The Galwan River Valley of Ladakh, a region claimed by both India and China, has been facing increased tensions over the past year. After more than four decades without any bloodshed, the region was the scene for a bloody skirmish that began on June 15, 2020, according to World Politics Review. At least 20 Indian soldiers were killed by “fists, stones and nail studded bamboo,” CNN reports. The Chinese have not confirmed nor denied any casualties they undertook because of the June battle. Although talks took place over the following months to de-escalate the region, conflict broke out again. Lacking mutual trust and transparency, the talks accomplished little.
For the first time since 1975, warning shots were fired into the air at the Line of Actual Control (LAC) in early September, according to Foreign Policy. Following the Sino-Indian war of 1962, several agreements were signed, including one in 1996 in which both countries agreed to bar the use of guns and explosives at the LAC. According to the BBC, this agreement has not prevented clashes at the LAC.
Who fired first in September remains unclear, with each side accusing the other of escalating tension. In breaching the agreement of 1996, the firing side would be in violation of international law. Regardless of the moratorium on gunfire, both sides have accused the other of violating provisions of other agreements. The Wall Street Journal reports, that India claims Chinese troops occupy strategic positions that “violate agreements about how the informal border should be manned.” Conversely, China accuses India of crossing into territory China claims for itself. China, on the other hand, asserts that India is “building infrastructure, such as roads and airports, that alter the strategic balance in the area.”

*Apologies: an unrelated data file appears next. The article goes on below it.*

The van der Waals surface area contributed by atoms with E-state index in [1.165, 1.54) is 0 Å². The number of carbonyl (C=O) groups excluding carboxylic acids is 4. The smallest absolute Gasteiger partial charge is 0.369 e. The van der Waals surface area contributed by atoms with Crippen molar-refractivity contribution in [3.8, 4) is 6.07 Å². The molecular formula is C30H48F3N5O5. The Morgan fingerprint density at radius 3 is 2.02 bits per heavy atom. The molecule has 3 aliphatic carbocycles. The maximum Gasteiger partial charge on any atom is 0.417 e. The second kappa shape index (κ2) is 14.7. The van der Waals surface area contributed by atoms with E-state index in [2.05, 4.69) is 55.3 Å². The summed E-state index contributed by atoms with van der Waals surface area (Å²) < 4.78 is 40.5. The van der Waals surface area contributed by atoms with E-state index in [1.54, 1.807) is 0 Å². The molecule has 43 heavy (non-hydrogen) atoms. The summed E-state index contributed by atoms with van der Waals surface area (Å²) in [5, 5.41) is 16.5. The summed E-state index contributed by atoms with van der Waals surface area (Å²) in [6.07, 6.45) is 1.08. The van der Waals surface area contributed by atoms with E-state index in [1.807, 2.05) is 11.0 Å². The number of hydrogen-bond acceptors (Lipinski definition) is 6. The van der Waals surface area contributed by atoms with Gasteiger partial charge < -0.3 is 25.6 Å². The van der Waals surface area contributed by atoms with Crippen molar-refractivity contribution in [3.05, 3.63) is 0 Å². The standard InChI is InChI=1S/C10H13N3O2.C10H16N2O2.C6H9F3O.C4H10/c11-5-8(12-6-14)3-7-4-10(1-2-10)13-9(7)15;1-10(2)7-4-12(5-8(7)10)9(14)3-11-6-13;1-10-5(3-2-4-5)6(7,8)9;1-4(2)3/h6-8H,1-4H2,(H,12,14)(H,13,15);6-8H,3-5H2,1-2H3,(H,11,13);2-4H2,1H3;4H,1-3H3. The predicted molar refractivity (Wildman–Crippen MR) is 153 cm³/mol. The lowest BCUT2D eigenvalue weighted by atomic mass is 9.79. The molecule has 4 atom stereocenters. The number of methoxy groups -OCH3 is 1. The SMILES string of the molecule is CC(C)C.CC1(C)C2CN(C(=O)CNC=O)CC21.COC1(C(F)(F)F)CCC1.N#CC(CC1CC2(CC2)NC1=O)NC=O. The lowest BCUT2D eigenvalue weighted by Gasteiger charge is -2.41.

The precarious understanding between China and India has been threatened by actions on both sides, leading to distrust between leaders. In the past, there were certain policies and protocols that both sides respected. The Economist reports that “firearms were forbidden, patrols that bumped into one another should not follow one another and heavy weapons should be kept to a minimum.” Yet, with recent interactions, these past safeguards have been ignored by both sides.
It is clear that even before the warning shots in September, both sides have been preparing for long-term occupation of Ladakh. The brutal Himalayan winters usually subdue military activity, and border disputes are minimized. However, “sky-high tensions are likely to make this year different,” as reported by experts and security officials in The Wall Street Journal. The Indian army has been fortifying its outposts and camps with provisions for winter, such as increased essential supplies, arctic tents, and prefabricated huts. Indian military officials reported to The Wall Street Journal that aviation fuel, kerosene, and diesel have been relocated as well.
China claims that actions such as these are what have caused high tension and have resulted in the mobilization of Chinese troops along the LAC. However, The Wall Street Journal reports that “China has been building roads, encampments, helipads and other defensive positions across the disputed Line of Actual Control.” Satellite images confirm construction in regions neighboring the LAC.
Amid the rising military tensions between India and China, India appears to be retaliating through diplomatic and economic means. Following the June border dispute, India banned 59 Chinese apps, including TikTok and WhatsApp, as reported by The Economist. World Politics Review reports that India cancelled a “major railway contract won by a Chinese firm,” and is pushing for the use of non-Chinese equipment in various projects. As of September 2, India banned an additional 118 Chinese apps, according to The Economist.
The role of the media in the conflict has also been a factor amidst the escalation. The lack of reporting from the front lines has created an atmosphere where facts cannot be made clear. This has led to national media outlets echoing government statements and calling for action, leading to a spur of nationalism in both countries. With national support, neither China nor India appears willing to backdown in Ladakh.